That number could be affected, Ferguson said, by how much China looks to other countries for its soybeans.
 
Notably, South American countries like Brazil and Argentina are also heavy producers of soybeans, but Argentina’s farmers are currently dealing with drought conditions that have already benefited the U.S. On top of soybeans, China is also set to impose tariffs on cotton and corn, two other staple crops of the Delta, leaving producers with few places to turn to yield a marketable product to China.
 
The origins of the trade dispute are largely tied to technology and alleged intellectual property theft on the part of China, and tensions pre-date the Trump presidency, as the Asian country has been accused of dumping steel into America and driving down prices.
 
Due to the volume of machinery used in agriculture production, Deason said the tariffs could impact farmers when it comes to their heavy metal equipment.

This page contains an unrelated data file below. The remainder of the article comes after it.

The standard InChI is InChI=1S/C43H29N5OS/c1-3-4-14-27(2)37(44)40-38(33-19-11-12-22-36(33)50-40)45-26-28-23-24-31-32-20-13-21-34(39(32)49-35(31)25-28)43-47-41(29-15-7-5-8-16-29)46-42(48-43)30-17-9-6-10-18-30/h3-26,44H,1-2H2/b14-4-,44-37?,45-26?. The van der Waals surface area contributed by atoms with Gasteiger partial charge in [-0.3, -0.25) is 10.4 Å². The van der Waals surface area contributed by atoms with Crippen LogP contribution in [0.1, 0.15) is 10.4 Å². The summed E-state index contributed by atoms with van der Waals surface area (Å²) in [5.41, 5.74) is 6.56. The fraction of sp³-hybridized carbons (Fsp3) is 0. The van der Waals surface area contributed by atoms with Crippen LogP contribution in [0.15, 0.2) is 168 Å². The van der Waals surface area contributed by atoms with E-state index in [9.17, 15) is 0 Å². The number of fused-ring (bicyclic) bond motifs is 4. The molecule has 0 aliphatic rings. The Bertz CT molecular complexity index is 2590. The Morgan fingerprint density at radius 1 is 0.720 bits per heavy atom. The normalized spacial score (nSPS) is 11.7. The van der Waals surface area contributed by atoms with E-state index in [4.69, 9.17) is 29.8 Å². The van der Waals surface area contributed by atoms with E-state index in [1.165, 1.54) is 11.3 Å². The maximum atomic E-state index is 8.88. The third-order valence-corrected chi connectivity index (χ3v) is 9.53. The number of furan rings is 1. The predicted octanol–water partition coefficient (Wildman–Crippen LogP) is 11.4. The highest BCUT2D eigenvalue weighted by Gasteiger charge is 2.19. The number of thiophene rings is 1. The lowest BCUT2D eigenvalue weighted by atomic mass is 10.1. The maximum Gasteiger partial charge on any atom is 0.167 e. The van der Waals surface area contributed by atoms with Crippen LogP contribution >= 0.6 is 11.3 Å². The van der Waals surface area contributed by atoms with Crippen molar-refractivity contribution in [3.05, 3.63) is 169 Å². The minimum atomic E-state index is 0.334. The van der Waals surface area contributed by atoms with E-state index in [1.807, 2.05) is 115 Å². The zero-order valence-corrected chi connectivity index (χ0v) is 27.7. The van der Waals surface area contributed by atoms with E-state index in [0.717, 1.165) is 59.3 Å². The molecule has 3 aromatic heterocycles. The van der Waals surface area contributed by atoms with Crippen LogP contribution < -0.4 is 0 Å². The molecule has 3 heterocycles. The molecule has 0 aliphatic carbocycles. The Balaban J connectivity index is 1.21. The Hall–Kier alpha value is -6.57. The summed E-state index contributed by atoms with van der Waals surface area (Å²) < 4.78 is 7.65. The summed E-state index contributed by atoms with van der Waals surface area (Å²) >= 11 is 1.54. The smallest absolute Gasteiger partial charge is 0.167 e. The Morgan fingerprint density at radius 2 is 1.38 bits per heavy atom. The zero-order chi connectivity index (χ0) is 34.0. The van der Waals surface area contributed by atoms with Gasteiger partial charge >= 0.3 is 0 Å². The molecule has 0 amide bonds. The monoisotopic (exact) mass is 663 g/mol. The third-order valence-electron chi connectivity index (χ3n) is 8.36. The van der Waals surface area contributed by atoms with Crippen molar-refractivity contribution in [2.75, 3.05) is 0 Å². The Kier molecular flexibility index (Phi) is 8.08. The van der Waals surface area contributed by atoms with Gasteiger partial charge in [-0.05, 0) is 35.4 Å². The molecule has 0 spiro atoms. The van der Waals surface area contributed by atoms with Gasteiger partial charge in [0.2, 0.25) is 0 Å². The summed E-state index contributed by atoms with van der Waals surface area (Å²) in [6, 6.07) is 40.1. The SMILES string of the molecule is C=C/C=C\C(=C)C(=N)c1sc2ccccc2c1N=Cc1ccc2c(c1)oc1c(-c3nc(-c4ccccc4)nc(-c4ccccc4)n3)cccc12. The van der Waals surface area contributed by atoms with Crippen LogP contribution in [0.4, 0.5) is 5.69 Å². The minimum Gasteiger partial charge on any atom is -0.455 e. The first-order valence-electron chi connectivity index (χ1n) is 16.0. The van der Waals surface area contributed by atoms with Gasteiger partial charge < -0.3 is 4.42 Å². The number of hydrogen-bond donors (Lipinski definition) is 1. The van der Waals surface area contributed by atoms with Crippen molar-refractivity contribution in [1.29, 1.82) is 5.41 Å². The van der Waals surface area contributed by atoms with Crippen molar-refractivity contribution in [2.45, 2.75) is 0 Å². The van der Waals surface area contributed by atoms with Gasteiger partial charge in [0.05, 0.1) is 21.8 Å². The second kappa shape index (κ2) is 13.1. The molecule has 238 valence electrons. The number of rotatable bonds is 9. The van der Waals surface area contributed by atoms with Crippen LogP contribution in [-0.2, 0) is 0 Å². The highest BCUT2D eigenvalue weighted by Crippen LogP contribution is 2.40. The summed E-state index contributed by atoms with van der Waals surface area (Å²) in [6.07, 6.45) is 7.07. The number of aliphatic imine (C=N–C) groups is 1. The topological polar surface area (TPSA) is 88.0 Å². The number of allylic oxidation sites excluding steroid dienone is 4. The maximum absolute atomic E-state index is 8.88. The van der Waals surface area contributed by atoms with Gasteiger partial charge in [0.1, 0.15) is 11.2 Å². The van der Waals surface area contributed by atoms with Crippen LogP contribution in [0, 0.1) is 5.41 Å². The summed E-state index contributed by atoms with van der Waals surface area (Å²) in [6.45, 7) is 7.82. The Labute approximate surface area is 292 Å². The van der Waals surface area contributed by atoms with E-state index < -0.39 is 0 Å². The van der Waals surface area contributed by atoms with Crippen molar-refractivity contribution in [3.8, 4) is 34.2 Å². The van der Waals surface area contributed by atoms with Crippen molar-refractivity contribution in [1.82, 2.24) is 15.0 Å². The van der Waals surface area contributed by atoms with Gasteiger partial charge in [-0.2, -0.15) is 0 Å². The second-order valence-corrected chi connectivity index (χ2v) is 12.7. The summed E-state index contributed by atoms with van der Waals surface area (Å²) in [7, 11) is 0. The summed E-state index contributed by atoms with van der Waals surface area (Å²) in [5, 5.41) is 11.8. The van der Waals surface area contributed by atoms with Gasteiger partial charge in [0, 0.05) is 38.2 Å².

“The implements are going to get hit twice,” Deason said. “Some of the cost of machinery is likely to go up as well.”
 
There is a chance the two countries might return to the negotiating table this summer, but Trump has indicated that he is prepared to outlast China in this trade war.
 
In response to China’s retaliation, Trump ordered the U.S. Trade Representative on Monday to identify another $200 billion in Chinese goods to tax.
 
On Tuesday, soybean futures for July had dipped 7 percent, according to CNBC, at $8.415 per bushel, the lowest mark since 2009 the news organization said.
 
As it stands, the green ocean of soybean fields that stretch the 60-mile long Sunflower County might be the healthiest crop in years, but its cultivators could face challenges in moving the product this fall.